Wellington Scoop

Mobile safe zone back for the summer

News from WCC
Following the successful pilot of the safety initiative Take 10 last summer, the late-night safe zone will be back in Wellington’s entertainment district at the end of this month.

The Wellington City Council supported initiative provides a safe and alcohol free environment with trained staff, which can provide assistance for vulnerable people to get home, offers water and charging stations, and has wrap around services available for support and wellbeing if required.

The pilot Take 10, run by Vulnerable Support Charitable Trust, operated from November 2018 – April 2019 in the St James Theatre building, but following the venue’s closure for earthquake strengthening and consultation with stakeholders, will now be based in a mobile unit for more flexibility in the region.

Funding for the van was supported unanimously by City Councillors following its successful pilot.

“The Council received numerous submissions in favour of us taking a more active approach to safety in the city, and support of Take 10 presented a great opportunity to do so. Huge congratulations to the team for this excellent investment in making Wellington a safer city for everyone,” says Councillor Fleur Fitzsimons, Community Well-Being portfolio lead.

Take 10 received a one-off grant of $80,000 from the City Growth Fund to assist with the purchase and fit-out of a vehicle, and $20,000 from the Social & Recreation Fund this year towards operational costs.

The Wellington City Council supports a number of campaigns and projects that keep our streets safe, including improved lighting, alcohol bylaws, Local Hosts, and CCTV cameras. This is another initiative that contributes to that goal adds Councillor Fitzsimons.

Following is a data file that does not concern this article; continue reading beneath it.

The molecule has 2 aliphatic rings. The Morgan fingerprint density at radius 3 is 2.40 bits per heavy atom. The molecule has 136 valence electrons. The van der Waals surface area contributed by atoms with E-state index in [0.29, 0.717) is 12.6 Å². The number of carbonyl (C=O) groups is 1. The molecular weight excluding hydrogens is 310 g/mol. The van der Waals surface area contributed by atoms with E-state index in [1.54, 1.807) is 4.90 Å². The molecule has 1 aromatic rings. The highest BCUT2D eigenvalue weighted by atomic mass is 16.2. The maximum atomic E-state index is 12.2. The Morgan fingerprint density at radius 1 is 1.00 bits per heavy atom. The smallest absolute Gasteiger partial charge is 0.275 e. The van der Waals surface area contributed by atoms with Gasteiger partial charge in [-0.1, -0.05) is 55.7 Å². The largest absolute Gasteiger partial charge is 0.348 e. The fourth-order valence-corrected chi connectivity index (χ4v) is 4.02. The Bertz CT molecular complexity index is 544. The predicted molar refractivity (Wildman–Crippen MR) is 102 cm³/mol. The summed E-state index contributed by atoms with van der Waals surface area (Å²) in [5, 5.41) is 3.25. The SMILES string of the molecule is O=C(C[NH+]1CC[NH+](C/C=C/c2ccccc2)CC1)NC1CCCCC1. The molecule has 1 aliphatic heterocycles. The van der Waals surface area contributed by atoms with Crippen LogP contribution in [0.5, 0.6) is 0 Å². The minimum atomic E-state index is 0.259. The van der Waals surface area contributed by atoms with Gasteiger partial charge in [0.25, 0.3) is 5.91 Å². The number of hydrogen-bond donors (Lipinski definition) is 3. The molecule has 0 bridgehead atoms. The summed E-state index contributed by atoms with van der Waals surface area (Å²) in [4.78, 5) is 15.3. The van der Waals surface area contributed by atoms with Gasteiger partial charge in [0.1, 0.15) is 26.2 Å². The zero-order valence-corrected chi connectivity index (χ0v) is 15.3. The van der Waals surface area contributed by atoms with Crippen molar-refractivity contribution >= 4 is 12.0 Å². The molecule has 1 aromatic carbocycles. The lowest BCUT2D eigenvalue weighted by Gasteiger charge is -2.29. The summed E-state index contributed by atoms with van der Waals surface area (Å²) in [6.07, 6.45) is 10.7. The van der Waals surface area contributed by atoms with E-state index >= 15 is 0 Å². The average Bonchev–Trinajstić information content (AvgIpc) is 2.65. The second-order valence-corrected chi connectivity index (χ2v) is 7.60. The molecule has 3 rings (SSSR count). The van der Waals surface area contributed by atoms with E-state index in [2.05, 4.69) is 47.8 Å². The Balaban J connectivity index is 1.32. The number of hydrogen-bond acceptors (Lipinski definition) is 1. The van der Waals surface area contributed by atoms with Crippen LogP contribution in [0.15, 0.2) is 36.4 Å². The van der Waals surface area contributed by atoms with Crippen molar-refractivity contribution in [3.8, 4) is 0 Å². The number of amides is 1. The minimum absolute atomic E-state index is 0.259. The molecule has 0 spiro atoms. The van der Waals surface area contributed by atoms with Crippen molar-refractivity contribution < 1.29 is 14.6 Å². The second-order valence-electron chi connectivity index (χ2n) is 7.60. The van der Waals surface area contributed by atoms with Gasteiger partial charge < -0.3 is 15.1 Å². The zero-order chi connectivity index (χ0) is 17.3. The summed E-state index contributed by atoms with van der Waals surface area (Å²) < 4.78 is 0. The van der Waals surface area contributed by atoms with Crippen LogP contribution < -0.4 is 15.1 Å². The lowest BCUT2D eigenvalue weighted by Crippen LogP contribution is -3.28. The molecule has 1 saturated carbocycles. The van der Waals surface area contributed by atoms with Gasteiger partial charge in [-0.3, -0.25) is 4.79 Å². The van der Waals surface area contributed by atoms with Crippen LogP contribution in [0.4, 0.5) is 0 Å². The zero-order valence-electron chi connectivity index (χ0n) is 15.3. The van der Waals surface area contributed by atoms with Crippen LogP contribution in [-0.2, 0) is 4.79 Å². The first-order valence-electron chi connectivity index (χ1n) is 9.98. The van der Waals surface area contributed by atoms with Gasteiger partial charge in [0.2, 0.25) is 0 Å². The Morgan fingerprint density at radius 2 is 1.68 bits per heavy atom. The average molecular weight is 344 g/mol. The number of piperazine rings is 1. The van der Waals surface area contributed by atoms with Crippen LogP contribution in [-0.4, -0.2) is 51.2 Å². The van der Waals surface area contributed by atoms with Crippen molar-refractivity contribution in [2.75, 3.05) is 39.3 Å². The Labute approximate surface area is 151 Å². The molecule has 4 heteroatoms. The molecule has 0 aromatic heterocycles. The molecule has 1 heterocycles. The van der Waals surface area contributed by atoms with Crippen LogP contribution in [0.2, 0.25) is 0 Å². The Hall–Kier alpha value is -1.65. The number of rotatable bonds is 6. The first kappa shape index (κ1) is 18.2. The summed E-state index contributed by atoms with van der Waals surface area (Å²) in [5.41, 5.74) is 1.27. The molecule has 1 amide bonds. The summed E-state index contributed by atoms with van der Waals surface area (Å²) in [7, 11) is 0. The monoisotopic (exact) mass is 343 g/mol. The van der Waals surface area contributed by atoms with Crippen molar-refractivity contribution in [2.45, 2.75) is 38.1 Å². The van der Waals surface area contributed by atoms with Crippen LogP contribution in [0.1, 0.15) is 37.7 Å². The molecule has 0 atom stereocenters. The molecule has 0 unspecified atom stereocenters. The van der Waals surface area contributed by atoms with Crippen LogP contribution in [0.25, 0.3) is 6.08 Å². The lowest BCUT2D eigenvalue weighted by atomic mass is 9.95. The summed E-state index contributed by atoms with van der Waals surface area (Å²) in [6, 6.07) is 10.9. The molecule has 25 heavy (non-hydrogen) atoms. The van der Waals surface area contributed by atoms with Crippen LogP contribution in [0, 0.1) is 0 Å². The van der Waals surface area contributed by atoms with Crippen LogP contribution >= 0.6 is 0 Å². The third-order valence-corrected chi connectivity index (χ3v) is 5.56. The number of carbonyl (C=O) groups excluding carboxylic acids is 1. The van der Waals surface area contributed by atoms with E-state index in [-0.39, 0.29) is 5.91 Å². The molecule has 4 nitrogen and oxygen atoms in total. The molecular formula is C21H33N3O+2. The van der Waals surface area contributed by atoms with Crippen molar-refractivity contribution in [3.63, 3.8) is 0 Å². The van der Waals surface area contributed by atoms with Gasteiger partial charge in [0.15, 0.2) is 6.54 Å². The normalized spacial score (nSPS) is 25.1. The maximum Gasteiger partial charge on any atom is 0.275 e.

“Take 10 takes an active approach in supporting the safety of young people by providing a safe zone for them to go to for help.

“This centralised base operates during a peak time and provides an opportunity for reducing alcohol related harm and the impact on our emergency services,” she says.

The custom-built mobile unit has a medic and volunteer area with a toilet and storage space. The outside is equipped with lighting, heaters, music, a tarpaulin cover made for Wellington weather, two draft water taps to supply 500 litres of filtered water, and will deliver key messages from a LED screen mounted into the exterior. The mobile unit will be self-contained with a generator and will have a life span of 7–10 years.

Clint Schoultz, Vulnerable Support Charitable Trust Chairperson, says it’s great to have got to this point.

“From when we first launched the Take 10 pilot to now having a brand new purpose built mobile unit, it’s been a long journey. This has been 18 months in the making and we are so excited to finally be here, opening Take 10 and offering our services again.”

Take 10 will have an official launch on Wednesday 27 November, and start operating Saturday 30 November. It will be based on the corner of Taranaki Street and Courtenay Place from 10.30pm-3.30am every Saturday night.

Take 10 is supported by Wellington City Council, New Zealand Police, Health Promotion Agency, and Hospitality NZ.

Content Sourced from scoop.co.nz
Original url


  1. Aaron Smith, 23. November 2019, 8:04

    Last time I checked, binge drinking and alcoholism was not a recreational activity. Along with this new service there are always troops of police in Wellington’s “entertainment district” (aka Courtenay Place redlight) at weekends. I assume this is a new service of triage – medical attention, shelter, heating up night clubbers and drinkers with heaters in summer (?) . Can the homeless go there to be dry and safe too?

  2. Derek, 23. November 2019, 10:15

    Why not hose down the late night drunks at 3am as part of cleaning the streets of vomit etc. I bet they’d go home earlier the next weekend if they knew they were in for a soaking.